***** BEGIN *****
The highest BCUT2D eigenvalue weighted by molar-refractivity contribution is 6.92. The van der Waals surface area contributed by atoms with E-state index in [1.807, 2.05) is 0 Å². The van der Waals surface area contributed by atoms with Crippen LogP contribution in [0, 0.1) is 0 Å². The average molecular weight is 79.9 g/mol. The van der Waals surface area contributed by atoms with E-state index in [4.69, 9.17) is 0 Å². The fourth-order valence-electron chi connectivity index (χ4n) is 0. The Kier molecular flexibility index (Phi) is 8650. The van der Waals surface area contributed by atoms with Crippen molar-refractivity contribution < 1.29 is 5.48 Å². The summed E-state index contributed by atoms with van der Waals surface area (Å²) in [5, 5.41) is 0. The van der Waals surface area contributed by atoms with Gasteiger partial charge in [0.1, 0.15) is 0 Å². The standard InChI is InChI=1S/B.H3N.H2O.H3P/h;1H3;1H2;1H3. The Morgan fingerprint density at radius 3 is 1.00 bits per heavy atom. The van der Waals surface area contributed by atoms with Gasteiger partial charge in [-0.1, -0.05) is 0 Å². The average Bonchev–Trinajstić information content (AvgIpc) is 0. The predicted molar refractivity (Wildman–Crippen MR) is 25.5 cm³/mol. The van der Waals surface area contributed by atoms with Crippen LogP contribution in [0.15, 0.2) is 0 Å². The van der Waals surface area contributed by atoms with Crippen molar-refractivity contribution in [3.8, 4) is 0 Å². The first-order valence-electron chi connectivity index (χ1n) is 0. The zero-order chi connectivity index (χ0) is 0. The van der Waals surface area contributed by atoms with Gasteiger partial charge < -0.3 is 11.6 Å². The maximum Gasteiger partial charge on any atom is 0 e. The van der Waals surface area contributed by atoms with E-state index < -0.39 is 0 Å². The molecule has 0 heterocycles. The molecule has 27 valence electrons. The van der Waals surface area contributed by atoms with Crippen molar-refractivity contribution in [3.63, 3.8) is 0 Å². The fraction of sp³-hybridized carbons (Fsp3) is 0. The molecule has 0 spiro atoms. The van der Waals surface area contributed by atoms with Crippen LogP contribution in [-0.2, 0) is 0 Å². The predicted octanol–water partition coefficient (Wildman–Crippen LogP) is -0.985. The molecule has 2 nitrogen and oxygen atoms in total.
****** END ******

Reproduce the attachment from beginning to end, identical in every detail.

The highest BCUT2D eigenvalue weighted by molar-refractivity contribution is 6.92. The van der Waals surface area contributed by atoms with E-state index in [1.807, 2.05) is 0 Å². The van der Waals surface area contributed by atoms with Crippen LogP contribution in [0, 0.1) is 0 Å². The average molecular weight is 79.9 g/mol. The van der Waals surface area contributed by atoms with E-state index in [4.69, 9.17) is 0 Å². The fourth-order valence-electron chi connectivity index (χ4n) is 0. The Kier molecular flexibility index (Phi) is 8650. The van der Waals surface area contributed by atoms with Crippen molar-refractivity contribution < 1.29 is 5.48 Å². The summed E-state index contributed by atoms with van der Waals surface area (Å²) in [5, 5.41) is 0. The van der Waals surface area contributed by atoms with Gasteiger partial charge in [0.1, 0.15) is 0 Å². The standard InChI is InChI=1S/B.H3N.H2O.H3P/h;1H3;1H2;1H3. The Morgan fingerprint density at radius 3 is 1.00 bits per heavy atom. The van der Waals surface area contributed by atoms with Gasteiger partial charge in [-0.1, -0.05) is 0 Å². The average Bonchev–Trinajstić information content (AvgIpc) is 0. The predicted molar refractivity (Wildman–Crippen MR) is 25.5 cm³/mol. The van der Waals surface area contributed by atoms with Crippen LogP contribution in [0.15, 0.2) is 0 Å². The van der Waals surface area contributed by atoms with Crippen molar-refractivity contribution in [3.8, 4) is 0 Å². The first-order valence-electron chi connectivity index (χ1n) is 0. The zero-order chi connectivity index (χ0) is 0. The van der Waals surface area contributed by atoms with Gasteiger partial charge < -0.3 is 11.6 Å². The maximum Gasteiger partial charge on any atom is 0 e. The van der Waals surface area contributed by atoms with E-state index < -0.39 is 0 Å². The molecule has 0 heterocycles. The molecule has 27 valence electrons. The van der Waals surface area contributed by atoms with Crippen molar-refractivity contribution in [3.63, 3.8) is 0 Å². The fraction of sp³-hybridized carbons (Fsp3) is 0. The molecule has 0 spiro atoms. The van der Waals surface area contributed by atoms with Crippen LogP contribution in [-0.2, 0) is 0 Å². The predicted octanol–water partition coefficient (Wildman–Crippen LogP) is -0.985. The molecule has 2 nitrogen and oxygen atoms in total.